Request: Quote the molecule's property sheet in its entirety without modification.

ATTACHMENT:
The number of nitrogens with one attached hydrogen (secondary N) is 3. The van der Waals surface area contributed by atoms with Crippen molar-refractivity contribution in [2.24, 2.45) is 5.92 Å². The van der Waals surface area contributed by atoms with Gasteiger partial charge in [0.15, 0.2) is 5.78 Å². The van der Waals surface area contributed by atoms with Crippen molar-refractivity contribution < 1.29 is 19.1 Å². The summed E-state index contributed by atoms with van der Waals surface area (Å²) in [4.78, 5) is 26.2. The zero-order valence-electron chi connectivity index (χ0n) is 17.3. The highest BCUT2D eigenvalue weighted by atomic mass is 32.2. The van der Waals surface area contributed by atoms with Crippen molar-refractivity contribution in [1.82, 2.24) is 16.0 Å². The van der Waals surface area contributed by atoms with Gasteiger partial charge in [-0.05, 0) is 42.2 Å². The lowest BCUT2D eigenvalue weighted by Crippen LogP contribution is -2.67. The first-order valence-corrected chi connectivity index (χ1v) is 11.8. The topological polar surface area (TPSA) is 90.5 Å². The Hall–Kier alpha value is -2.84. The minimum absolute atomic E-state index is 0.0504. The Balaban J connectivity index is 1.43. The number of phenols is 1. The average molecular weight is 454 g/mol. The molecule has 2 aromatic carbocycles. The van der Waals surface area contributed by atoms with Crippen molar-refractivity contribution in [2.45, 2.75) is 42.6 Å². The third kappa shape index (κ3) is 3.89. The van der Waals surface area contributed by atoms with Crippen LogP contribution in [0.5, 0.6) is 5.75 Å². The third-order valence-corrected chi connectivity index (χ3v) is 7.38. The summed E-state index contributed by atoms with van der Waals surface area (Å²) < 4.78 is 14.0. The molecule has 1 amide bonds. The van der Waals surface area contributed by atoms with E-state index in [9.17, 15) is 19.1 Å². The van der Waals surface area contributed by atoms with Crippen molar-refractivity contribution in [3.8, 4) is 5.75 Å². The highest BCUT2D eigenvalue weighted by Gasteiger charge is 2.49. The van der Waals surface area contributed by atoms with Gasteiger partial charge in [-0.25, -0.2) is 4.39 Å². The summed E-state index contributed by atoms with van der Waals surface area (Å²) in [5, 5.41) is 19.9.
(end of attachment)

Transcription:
The number of nitrogens with one attached hydrogen (secondary N) is 3. The van der Waals surface area contributed by atoms with Crippen molar-refractivity contribution in [2.24, 2.45) is 5.92 Å². The van der Waals surface area contributed by atoms with Gasteiger partial charge in [0.15, 0.2) is 5.78 Å². The van der Waals surface area contributed by atoms with Crippen molar-refractivity contribution < 1.29 is 19.1 Å². The summed E-state index contributed by atoms with van der Waals surface area (Å²) in [4.78, 5) is 26.2. The zero-order valence-electron chi connectivity index (χ0n) is 17.3. The highest BCUT2D eigenvalue weighted by atomic mass is 32.2. The van der Waals surface area contributed by atoms with Crippen molar-refractivity contribution in [1.82, 2.24) is 16.0 Å². The van der Waals surface area contributed by atoms with Gasteiger partial charge in [-0.05, 0) is 42.2 Å². The lowest BCUT2D eigenvalue weighted by Crippen LogP contribution is -2.67. The first-order valence-corrected chi connectivity index (χ1v) is 11.8. The topological polar surface area (TPSA) is 90.5 Å². The Hall–Kier alpha value is -2.84. The minimum absolute atomic E-state index is 0.0504. The Balaban J connectivity index is 1.43. The number of phenols is 1. The average molecular weight is 454 g/mol. The molecule has 2 aromatic carbocycles. The van der Waals surface area contributed by atoms with Crippen molar-refractivity contribution in [2.45, 2.75) is 42.6 Å². The third kappa shape index (κ3) is 3.89. The van der Waals surface area contributed by atoms with Crippen LogP contribution in [0.5, 0.6) is 5.75 Å². The third-order valence-corrected chi connectivity index (χ3v) is 7.38. The summed E-state index contributed by atoms with van der Waals surface area (Å²) < 4.78 is 14.0. The molecule has 1 amide bonds. The van der Waals surface area contributed by atoms with E-state index in [9.17, 15) is 19.1 Å². The van der Waals surface area contributed by atoms with Crippen molar-refractivity contribution in [3.8, 4) is 5.75 Å². The highest BCUT2D eigenvalue weighted by Gasteiger charge is 2.49. The van der Waals surface area contributed by atoms with Gasteiger partial charge in [-0.25, -0.2) is 4.39 Å². The summed E-state index contributed by atoms with van der Waals surface area (Å²) in [5, 5.41) is 19.9.